Privileged account management refers to the process of controlling and monitoring access to sensitive information and systems by users with elevated/high privileges
Privileged users are individuals who have access to sensitive data or systems, and have the ability to make changes that can affect the security posture of the organisation. Some examples of privileged users include system administrators, network administrators, database administrators, or application superusers.
Businesses need to ensure they manage privileged access, ensuring only those requiring that access level retain it. Even for privileged users access should be granted on the basis of Least Privilege; basically, this means providing users with the minimum amount of access rights they need to do their job and no more.
The benefits of implementing privileged account management include:
Enhanced security: By controlling and monitoring access to sensitive information and systems, privileged user management helps to prevent unauthorised access and reduce the risk of data breaches or other security incidents.
Visibility and auditing: Privileged user management provides an auditing trail of privileged user activity, making it easier to detect and respond to security incidents.
Improved system availability: By controlling access to systems and applications, privileged user management can help to prevent unauthorised changes that can lead to system downtime or other availability issues.
Reduced risk of insider threats: By monitoring and controlling access to sensitive information and systems, privileged user management can help to reduce the risk of malicious insiders compromising security.
Improved efficiency: By automating the process of granting and revoking privileged access, privileged user management can help to improve efficiency and reduce administrative overhead.
Better risk management: By controlling and monitoring access to sensitive systems and data, privileged user management can help organisations better understand and manage their security risks.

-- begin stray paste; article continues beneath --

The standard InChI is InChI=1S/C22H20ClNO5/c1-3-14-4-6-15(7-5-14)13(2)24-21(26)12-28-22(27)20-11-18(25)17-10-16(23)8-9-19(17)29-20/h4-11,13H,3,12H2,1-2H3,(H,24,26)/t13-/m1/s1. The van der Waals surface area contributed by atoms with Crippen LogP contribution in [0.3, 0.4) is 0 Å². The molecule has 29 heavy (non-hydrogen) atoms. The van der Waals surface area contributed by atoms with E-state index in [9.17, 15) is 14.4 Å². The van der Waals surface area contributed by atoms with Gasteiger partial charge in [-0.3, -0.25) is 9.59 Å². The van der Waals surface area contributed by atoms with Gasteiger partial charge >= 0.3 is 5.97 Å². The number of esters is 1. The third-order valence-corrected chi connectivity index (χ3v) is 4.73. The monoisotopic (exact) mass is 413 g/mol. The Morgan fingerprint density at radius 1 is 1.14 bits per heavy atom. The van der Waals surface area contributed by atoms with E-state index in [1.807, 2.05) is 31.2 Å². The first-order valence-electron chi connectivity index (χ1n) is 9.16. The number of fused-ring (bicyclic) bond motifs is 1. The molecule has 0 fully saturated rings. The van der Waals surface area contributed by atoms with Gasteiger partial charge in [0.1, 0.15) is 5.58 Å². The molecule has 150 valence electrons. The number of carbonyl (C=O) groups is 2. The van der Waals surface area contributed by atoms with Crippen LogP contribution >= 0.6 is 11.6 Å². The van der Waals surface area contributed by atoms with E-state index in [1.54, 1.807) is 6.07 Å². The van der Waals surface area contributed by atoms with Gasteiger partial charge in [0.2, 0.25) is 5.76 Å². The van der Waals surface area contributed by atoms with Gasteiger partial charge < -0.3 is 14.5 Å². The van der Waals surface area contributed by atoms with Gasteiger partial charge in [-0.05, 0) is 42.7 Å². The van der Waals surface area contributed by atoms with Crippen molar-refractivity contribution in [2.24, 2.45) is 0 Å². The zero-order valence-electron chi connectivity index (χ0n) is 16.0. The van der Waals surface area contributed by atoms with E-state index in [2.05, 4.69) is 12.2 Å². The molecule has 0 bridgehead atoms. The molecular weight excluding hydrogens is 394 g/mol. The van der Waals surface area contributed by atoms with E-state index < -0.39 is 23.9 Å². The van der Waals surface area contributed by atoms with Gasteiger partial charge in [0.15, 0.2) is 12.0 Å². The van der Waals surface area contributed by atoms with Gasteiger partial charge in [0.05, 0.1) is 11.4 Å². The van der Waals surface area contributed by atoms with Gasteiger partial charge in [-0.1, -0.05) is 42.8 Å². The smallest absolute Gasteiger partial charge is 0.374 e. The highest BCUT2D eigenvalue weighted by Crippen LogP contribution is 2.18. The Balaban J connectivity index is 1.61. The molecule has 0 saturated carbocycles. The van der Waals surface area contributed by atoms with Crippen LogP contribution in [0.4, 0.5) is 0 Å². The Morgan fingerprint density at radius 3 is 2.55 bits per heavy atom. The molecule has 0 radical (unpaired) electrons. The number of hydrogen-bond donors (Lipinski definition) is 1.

Better incident response: By having a clear understanding of who has access to sensitive systems and data, incident response teams can more quickly and effectively respond to security incidents.
Compliance: Many regulations and standards, such as PCI DSS, HIPAA, and SOX, require organisations to implement privileged user management controls to protect sensitive data.
Insurance: Many insurers are now requiring greater management of privileges, as this can significantly reduce the risk of lateral movement.
Whilst privileged users can be managed through manual processes, this becomes increasingly complicated in sprawling estates. Furthermore, monitoring and reviewing that access proves to be difficult as the number of privileged accounts increases.
Businesses should consider implementing Privileged Account Management (PAM) or similar technologies to help manage privileged users, and the associated risks.
It’s important to note that privileged user management should be integrated with other security measures, such as Identity and Access Management (IAM), Security Information and Event Management (SIEM), and Data Loss Prevention (DLP) to provide a comprehensive security posture and better risk management.
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